Detention: French NGOs denounce poor conditions, systematic detention and expulsions without access to trial

by zoejardiniere

23.11.2012 Five French NGOs, ASSFAM, Forum Réfugiés, France Terre d’Asile, La Cimade and Ordre de Malte have cooperated for the second year running on a report on administrative detention centres in France.

Over 50,000 individuals were detained for administrative purposes in France in 2011. This number includes 312 children detained in the French metropolitan territory, and 5,389 children detained on the French island of Mayotte. The report highlights the considerable disparity between conditions and access to rights in mainland France in comparison to its overseas territories, arguing that foreign nationals detained in overseas territories are out of sight and therefore more likely to be denied their rights. Another example of this contrast lies in the fact that 17,000 people were forcibly returned from metropolitan France over the course of 2011, while 31,000 were returned from the overseas territories.

The report is highly critical in many respects, emphasising the problem of foreign nationals being deported before they have had their cases heard in court. This happens in 25% of cases in metropolitan France, whilst in the overseas territories, this circumstance is the norm. The NGOs warn of a worrying transfer of power away from the judiciary and towards the administrative authorities.

This practice has been exacerbated since the passing of a law in July 2011, known as the ‘Besson’ law, which saw the length of time that people could be held without access to a judge increase from two to five days. This law also extended the length of time for- which a person may be detained to a maximum of 45 days. The law was passed ostensibly in order to fulfil France’s duty to transpose into national law the EU Returns Directive. However, the report argues that the Besson law is not faithful to the directive and that French practice does not fall in line with EU standards, in particular as regards pre-deportation detention. The Returns Directive allows for detention under such circumstances only as a last resort, and clearly states that less coercive alternatives are preferable. However, detention in France for this purpose is almost systematic, according to the findings of the report.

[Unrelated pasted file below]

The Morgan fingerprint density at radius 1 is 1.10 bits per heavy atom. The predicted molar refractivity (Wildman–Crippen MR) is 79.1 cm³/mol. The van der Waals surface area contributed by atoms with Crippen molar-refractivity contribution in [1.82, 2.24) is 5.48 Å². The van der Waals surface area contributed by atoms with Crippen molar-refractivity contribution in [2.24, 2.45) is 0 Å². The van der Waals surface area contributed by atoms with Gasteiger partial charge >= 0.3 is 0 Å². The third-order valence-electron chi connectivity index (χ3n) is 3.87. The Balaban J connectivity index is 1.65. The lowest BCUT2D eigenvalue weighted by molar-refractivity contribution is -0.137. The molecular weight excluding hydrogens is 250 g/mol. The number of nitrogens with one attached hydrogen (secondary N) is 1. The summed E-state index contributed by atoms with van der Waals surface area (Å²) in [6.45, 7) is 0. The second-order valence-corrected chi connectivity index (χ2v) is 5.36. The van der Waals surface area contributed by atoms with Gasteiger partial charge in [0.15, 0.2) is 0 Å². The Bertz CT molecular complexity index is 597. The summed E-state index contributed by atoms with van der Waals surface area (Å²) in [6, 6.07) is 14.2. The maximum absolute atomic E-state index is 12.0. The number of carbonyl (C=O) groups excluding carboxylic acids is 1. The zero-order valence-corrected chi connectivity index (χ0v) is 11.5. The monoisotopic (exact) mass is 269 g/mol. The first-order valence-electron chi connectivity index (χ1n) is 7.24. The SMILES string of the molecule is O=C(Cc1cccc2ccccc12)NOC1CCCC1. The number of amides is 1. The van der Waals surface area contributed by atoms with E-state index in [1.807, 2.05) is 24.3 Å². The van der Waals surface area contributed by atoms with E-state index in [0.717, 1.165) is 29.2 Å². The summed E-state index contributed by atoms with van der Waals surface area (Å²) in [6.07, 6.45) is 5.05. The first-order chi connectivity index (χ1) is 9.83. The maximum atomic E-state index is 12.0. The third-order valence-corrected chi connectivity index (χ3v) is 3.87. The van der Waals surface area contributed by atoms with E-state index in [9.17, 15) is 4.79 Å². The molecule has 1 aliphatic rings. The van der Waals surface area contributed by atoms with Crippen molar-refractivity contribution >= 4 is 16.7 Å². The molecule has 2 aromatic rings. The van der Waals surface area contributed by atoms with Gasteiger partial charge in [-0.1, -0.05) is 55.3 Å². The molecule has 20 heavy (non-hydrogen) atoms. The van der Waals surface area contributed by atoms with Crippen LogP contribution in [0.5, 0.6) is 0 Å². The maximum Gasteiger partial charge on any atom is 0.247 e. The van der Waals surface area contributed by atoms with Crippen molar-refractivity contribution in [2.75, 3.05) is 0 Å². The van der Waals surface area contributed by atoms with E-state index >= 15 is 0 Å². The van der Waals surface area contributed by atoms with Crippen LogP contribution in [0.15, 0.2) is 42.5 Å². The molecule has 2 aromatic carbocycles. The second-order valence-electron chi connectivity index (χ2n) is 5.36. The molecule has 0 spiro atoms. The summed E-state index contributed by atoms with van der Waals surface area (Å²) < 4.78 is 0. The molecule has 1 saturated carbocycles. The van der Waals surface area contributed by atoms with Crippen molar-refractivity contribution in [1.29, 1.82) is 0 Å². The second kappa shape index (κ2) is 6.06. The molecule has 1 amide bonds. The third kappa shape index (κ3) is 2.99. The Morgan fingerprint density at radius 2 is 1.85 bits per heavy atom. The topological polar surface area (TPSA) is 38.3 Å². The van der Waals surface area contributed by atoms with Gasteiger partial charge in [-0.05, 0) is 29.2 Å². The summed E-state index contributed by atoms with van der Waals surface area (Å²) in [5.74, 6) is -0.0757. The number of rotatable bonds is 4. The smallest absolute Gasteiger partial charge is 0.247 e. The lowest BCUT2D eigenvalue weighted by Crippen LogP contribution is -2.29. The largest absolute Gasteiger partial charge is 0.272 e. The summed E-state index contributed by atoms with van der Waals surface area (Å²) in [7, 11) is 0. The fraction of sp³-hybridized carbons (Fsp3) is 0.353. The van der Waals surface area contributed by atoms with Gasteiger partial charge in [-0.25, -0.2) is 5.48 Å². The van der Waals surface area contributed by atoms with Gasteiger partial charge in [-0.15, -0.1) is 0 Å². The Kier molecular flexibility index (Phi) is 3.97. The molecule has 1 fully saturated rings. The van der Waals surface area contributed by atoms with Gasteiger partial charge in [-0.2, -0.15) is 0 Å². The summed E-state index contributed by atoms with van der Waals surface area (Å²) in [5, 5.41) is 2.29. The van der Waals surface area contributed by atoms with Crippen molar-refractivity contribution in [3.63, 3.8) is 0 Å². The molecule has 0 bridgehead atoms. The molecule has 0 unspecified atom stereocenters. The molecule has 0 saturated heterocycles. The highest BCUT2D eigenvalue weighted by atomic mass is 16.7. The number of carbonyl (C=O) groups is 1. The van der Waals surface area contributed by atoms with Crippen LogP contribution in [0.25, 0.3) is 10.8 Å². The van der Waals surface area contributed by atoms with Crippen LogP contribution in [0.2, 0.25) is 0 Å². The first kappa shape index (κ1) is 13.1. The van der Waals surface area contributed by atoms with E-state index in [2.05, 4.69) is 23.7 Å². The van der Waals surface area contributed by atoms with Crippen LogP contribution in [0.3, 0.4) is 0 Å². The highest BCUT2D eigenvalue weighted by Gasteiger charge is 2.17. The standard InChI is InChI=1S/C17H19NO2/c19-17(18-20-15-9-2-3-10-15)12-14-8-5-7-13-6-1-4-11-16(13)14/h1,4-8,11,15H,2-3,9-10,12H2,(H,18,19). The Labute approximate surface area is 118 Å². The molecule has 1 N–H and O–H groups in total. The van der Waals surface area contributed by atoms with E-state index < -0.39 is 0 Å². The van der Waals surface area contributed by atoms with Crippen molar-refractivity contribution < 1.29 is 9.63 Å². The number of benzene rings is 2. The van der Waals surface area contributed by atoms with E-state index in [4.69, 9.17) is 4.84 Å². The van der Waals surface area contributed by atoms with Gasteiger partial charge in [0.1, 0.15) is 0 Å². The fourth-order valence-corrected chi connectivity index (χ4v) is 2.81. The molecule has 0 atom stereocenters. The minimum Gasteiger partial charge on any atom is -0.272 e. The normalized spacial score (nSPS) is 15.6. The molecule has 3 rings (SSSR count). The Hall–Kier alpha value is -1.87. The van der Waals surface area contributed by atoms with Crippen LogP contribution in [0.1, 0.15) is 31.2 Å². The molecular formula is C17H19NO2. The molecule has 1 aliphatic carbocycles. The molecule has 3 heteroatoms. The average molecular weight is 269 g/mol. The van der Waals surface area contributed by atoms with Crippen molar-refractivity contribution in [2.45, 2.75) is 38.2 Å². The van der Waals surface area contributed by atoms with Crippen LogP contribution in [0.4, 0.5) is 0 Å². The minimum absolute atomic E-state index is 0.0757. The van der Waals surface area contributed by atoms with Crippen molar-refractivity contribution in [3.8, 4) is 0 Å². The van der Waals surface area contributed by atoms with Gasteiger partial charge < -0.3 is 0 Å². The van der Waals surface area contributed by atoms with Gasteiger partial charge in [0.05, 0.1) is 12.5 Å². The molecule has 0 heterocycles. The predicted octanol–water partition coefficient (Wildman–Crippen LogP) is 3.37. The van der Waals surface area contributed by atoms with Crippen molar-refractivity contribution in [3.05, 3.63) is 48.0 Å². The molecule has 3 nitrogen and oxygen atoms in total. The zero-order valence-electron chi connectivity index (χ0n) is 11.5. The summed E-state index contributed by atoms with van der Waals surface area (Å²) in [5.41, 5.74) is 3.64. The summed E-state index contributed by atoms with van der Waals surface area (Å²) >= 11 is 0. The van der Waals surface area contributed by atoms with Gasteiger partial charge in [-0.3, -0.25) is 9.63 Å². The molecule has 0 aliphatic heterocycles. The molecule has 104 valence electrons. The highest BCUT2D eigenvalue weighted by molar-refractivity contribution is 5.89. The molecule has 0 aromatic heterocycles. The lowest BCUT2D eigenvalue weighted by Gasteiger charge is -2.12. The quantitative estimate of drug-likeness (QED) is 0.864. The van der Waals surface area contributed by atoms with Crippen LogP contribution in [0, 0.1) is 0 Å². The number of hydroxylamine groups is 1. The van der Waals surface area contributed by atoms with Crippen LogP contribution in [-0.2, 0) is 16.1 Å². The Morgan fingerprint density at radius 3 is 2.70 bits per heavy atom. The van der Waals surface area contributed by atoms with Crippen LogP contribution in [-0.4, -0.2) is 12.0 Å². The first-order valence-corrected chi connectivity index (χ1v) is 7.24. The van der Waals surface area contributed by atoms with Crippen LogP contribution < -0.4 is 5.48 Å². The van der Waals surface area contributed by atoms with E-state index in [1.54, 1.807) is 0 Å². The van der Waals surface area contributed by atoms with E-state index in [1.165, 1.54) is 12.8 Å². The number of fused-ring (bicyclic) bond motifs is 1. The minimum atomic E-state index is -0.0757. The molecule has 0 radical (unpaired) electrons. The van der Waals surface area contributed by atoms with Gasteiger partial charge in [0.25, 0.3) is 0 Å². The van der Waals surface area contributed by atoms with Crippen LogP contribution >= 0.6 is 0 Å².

Romanians and Tunisians were the two national groups most likely to be detained and deported from France in 2011. However, detention does not always lead to deportation. In fact, over half of those detained are later released, rather than returned, raising questions over the purpose of their detention.

Detentions conditions in 27 centres are assessed, with none of the centres found to be entirely satisfactory. Whilst conditions in detention in overseas territories are described as ‘deplorable’, centres in mainland France are found to be far from adequate in many cases, with issues relating to lack of privacy, lack of leisure facilities and a lack of access to natural light, among others. Self-harm, suicide and hunger strikes have occurred in some detention centres, such as the one in Bordeaux, in reaction to conditions and treatment.

For further information:

–         La Cimade, ASSFAM, France Terre d’Asile, Forum Réfugiés & Ordre de Malte, Report on Administrative Detention Centres 2010

–         ECRE Weekly Bulletin France to render asylum law more restrictive 9 December 2011

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